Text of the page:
Chaconne did an excellent job about defining the measures formulas and how they are very closely related from a math standpoint. If you benchmark or rank models using the same data set those two measures are interchangeable, meaning you will get the exact same ranking of your models whether you use R Square (ranking them high to low) or the RMSE (ranking them low to high).
However, the two measures have a very different meaning and use. R Square is not only a measure of Goodness-of-fit, it is also a measure of how much the model (the set of independent variables you selected) explain the behavior (or the variance) of your dependent variable. So, if your model has an R Square of 0.60, it explains 60% of the behavior of your dependent variable. Now, if you use the Adjusted R Square that essentially penalizes the R Square for the number of variables you use you get a pretty good idea when you should stop adding variables to your model (and eventually just get a model that is overfit). If your Adjusted R Square is 0.60. And, when you add an extra variable it just increases to 0.61. It is probably not worth it adding this extra variable.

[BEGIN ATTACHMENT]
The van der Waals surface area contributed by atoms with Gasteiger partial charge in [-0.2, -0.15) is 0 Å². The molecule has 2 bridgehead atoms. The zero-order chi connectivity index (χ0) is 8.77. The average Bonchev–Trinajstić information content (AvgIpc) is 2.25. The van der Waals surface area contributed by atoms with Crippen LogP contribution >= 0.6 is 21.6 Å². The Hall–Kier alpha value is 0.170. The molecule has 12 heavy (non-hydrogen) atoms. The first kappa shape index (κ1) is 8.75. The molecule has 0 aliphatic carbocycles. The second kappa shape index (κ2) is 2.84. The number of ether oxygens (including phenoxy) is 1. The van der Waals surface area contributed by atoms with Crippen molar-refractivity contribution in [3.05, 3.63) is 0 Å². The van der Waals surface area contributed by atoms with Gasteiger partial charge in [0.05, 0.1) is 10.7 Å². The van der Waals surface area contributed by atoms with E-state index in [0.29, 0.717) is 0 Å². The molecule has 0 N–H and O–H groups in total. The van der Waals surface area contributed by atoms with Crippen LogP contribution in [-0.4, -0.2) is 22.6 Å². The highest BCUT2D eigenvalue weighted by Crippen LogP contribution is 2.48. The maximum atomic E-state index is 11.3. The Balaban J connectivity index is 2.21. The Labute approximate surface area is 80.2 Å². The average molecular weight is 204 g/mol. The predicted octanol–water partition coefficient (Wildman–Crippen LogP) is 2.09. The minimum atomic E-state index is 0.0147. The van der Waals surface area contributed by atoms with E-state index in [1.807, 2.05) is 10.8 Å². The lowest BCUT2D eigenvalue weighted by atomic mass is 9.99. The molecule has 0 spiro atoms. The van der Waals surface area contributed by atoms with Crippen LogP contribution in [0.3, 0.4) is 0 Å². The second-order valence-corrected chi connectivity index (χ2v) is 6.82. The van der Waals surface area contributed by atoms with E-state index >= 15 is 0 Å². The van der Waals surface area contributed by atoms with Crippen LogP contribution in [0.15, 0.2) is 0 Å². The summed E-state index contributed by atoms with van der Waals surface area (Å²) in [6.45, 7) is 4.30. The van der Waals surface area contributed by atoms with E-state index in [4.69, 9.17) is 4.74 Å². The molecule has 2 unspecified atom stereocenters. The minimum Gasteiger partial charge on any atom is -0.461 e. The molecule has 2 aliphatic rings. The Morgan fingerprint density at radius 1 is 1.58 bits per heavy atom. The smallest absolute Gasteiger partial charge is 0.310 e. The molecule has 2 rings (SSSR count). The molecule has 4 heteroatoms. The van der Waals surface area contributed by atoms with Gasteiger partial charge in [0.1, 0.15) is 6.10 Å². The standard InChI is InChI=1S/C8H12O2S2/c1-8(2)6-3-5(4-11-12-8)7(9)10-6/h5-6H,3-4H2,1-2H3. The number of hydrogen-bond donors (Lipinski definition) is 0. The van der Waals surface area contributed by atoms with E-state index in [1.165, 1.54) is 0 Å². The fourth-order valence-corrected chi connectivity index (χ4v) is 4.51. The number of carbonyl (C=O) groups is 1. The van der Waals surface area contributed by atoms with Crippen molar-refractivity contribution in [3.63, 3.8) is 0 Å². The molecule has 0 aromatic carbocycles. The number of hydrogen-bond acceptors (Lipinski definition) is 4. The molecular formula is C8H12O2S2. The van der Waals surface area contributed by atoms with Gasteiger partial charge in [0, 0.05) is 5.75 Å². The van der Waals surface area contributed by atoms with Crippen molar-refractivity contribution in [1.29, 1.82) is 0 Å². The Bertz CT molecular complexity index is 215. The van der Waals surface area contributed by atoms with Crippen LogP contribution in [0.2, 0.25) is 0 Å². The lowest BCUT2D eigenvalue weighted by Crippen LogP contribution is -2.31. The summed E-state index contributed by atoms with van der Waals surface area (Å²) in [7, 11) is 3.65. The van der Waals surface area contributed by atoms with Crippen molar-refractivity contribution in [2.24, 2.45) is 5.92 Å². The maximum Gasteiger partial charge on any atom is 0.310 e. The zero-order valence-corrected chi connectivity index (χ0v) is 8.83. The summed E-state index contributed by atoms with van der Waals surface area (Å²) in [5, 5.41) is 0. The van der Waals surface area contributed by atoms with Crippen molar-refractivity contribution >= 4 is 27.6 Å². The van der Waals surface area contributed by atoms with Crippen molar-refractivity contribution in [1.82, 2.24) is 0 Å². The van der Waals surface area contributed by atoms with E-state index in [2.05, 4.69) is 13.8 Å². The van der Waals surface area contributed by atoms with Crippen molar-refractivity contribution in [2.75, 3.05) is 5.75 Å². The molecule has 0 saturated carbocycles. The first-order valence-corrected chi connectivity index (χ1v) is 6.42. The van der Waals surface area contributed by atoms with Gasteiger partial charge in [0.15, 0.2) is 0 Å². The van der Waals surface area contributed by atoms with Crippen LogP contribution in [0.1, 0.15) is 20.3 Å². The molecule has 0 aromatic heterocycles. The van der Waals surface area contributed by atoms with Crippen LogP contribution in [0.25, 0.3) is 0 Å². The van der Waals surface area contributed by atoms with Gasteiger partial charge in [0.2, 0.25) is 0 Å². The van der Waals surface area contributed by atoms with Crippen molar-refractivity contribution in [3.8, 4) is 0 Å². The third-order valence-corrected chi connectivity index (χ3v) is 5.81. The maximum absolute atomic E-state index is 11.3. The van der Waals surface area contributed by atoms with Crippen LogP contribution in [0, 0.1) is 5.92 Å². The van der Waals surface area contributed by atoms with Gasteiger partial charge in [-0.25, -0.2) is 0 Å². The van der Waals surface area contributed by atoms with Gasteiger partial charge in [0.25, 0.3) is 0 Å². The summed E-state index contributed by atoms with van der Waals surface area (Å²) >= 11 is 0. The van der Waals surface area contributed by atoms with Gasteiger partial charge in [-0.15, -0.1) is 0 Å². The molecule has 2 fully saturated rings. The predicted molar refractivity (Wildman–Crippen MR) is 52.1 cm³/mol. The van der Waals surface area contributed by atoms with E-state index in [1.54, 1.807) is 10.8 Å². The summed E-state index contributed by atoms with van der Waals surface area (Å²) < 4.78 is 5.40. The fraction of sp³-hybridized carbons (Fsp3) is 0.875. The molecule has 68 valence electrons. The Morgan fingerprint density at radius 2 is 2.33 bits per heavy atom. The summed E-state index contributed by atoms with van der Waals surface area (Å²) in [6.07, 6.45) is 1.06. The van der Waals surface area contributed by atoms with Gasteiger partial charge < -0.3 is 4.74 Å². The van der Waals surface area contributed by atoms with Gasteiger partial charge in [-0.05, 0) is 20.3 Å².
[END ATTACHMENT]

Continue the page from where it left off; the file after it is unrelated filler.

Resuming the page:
Now, turning to RMSE also most commonly referred to as a Standard Error. It has a completely different use than R Square. The Standard Error allows you to build Confidence Intervals around your regression estimate assuming whatever Confidence Level you are interested in (typically 99%, 95%, or 90%). Indeed, the Standard Error is the equivalent of a Z value. So, if you want to build a 95% CI around your regression trendline you multiply the Standard Error by 1.96 and quickly generates a high and low estimate as border of your 95% CI around the regression line.
So, both R Square (and Adjusted R Square) and the Standard Error are extremely useful in assessing the statistical robustness of a model. And, as indicated they have completely different practical application. One measures the explanatory power of the model. The other one allows you to build Confidence Intervals. Both, very useful but different stuff.
Regarding assessing prediction accuracy on data you have not seen, both measures have their limitations as well as most other measures you can think off. On new data that is out-of-sample, the R Square and Standard Error on the history or learning sample of the model will not be of much use. The out-of-sample stuff is just a great test to check whether your model is overfit (great R Square and low Standard Error, but poor performance in out-of-sample) or not. I understand better measures for prospective data (data you have not seen yet) are the information criterion including AIC, BIC, SIC. And, the model with the best information criterion values should handle unseen data better, in other words be more predictive. Those measures are close cousins of the Adjusted R Square concept. However, they are more punitive on adding additional variables than Adjusted R Square is.